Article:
From our small start-up way back in 2005, DrivenByQ has become the mature age of eighteen. It is quite a milestone with the turbulence of the last few years! During Covid, there really was a time I thought it was game over with the Omicron restrictions. Luckily, we secured a last-minute grant, and scraped through. Over the last year, things have rapidly returned to a sense of normality, and we currently have a steady ship.
When I think back to the early years, my time was spent on more than just managing bookings and driving. I had to learn about licensing laws and how they govern the private hire industry. I had to invest time in marketing and finding a niche for DrivenByQ. New technology was a biggie too (such as introducing email and online booking). As a business owner, I have always endeavoured to streamline our operation and make it more efficient.
After eighteen years, we still have goals. We still hope to achieve them with greater intelligence (and experience) than our competitors too. Like any business owner, it is important to know what is happening in your industry and foresee the challenges on the horizon. So, what are the major issues chauffeur companies currently face? Well, this week I attended the PHTM Expo in Milton Keynes and discovered the wider industry still has a driver shortage (although DrivenByQ seems to be okay).
Current challenges include a shake-up in licensing laws. In fact, while I was in Milton Keynes, one of my colleagues was attending a meeting in Llandudno. This was to discuss the Wales White Paper consultation. While the licensing review attempts to tackle the Wolverhampton issue and the Uber effect on the wider private hire industry, it threatens to trample on the smaller, more bespoke chauffeur industry. It is therefore essential we give feedback and voice our opinion.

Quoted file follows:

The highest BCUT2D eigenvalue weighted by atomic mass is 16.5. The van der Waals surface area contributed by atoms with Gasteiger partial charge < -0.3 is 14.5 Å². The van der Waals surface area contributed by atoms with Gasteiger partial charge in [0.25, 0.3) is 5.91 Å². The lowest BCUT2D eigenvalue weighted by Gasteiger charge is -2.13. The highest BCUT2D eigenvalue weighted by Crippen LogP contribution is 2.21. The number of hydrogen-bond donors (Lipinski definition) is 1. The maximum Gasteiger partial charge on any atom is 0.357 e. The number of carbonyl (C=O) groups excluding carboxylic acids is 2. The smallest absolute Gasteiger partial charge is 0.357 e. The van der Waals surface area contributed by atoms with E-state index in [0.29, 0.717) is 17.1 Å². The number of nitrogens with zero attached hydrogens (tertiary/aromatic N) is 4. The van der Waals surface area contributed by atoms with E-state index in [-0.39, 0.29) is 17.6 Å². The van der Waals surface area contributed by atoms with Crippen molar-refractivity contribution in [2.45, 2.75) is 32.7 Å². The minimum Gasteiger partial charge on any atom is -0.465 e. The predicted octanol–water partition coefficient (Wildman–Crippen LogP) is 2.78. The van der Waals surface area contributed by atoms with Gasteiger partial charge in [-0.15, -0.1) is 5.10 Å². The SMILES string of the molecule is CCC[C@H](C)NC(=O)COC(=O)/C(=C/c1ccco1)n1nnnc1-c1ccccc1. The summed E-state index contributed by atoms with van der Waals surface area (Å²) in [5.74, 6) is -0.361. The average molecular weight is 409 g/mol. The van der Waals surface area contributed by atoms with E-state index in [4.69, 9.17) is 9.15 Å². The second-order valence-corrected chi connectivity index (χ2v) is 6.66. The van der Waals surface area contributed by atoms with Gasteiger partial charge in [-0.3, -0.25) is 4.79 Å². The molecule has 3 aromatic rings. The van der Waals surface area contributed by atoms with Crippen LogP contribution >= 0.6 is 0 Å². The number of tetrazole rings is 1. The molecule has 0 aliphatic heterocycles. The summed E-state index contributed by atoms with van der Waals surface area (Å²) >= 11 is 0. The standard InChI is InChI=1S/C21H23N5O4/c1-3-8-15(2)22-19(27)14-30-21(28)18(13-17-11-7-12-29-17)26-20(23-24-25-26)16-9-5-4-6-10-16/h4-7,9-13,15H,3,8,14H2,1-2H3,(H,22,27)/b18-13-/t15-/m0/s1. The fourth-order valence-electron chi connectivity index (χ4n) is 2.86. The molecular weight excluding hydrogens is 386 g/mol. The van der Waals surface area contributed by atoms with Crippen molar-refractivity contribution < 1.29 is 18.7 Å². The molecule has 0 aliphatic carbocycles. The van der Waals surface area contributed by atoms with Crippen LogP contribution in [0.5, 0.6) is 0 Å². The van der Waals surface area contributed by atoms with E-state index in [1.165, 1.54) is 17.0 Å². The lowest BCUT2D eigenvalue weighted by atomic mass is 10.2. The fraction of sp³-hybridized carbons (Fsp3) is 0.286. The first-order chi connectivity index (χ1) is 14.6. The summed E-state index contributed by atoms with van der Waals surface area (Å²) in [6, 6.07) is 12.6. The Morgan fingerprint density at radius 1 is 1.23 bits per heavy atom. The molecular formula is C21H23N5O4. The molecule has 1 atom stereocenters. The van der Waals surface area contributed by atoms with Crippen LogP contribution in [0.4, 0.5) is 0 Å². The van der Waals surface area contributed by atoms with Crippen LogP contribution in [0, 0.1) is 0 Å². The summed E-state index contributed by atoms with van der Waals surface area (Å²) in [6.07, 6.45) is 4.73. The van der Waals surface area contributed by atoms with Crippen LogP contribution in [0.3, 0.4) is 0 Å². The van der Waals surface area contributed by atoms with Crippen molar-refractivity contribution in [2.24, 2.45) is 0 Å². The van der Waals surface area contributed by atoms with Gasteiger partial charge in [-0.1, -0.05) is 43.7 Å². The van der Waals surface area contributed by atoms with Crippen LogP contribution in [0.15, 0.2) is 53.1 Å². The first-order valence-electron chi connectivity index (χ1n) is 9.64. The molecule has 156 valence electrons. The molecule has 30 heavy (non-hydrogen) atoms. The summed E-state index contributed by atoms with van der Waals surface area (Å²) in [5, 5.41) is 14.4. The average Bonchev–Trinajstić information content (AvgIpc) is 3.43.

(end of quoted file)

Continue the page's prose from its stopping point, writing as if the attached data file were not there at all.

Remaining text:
The next issues to research and investigate are the costs of purchasing vehicles and the progress with clean air zones. In relation to this there is the development of electric vehicles and the woefully inadequate charging infrastructure to support them. There is such a rapid development of battery technology and new Chinese manufacturers, there is an impending major disruption in the automotive industry. However, it is not a feature of any mainstream media.
As well as these more focused issues, if the last eighteen years have taught us anything, it is that we have witnessed numerous unpredictable events. Such things as terrorist attacks, natural disasters, a pandemic and the uncertainty of ongoing political concerns such as Brexit and the war in Ukraine. With the cost of vehicles and so many other things being high, it is paradoxical that black swan events are becoming a new normal.